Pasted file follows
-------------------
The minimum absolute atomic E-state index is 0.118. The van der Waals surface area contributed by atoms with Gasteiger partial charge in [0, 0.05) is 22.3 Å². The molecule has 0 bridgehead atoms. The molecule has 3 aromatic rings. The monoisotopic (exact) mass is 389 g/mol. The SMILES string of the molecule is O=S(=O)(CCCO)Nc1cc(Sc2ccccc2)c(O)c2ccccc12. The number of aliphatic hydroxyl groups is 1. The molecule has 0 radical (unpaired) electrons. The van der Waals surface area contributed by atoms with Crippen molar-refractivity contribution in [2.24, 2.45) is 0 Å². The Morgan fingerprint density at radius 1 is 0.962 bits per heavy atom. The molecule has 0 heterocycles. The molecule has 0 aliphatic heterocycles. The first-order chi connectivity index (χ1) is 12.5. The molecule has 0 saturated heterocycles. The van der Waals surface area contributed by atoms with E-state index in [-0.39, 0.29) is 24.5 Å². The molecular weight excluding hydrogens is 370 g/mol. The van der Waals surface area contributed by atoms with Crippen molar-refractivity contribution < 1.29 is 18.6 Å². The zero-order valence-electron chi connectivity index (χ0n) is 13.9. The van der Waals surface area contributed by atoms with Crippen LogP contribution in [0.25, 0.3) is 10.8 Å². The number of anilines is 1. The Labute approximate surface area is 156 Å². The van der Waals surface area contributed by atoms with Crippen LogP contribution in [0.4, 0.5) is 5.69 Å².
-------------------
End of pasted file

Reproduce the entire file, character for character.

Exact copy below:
The minimum absolute atomic E-state index is 0.118. The van der Waals surface area contributed by atoms with Gasteiger partial charge in [0, 0.05) is 22.3 Å². The molecule has 0 bridgehead atoms. The molecule has 3 aromatic rings. The monoisotopic (exact) mass is 389 g/mol. The SMILES string of the molecule is O=S(=O)(CCCO)Nc1cc(Sc2ccccc2)c(O)c2ccccc12. The number of aliphatic hydroxyl groups is 1. The molecule has 0 radical (unpaired) electrons. The van der Waals surface area contributed by atoms with Crippen molar-refractivity contribution in [2.24, 2.45) is 0 Å². The Morgan fingerprint density at radius 1 is 0.962 bits per heavy atom. The molecule has 0 heterocycles. The molecule has 0 aliphatic heterocycles. The first-order chi connectivity index (χ1) is 12.5. The molecule has 0 saturated heterocycles. The van der Waals surface area contributed by atoms with E-state index in [-0.39, 0.29) is 24.5 Å². The molecular weight excluding hydrogens is 370 g/mol. The van der Waals surface area contributed by atoms with Crippen molar-refractivity contribution < 1.29 is 18.6 Å². The zero-order valence-electron chi connectivity index (χ0n) is 13.9. The van der Waals surface area contributed by atoms with Crippen LogP contribution in [0.25, 0.3) is 10.8 Å². The number of anilines is 1. The Labute approximate surface area is 156 Å². The van der Waals surface area contributed by atoms with Crippen LogP contribution in [0.4, 0.5) is 5.69 Å².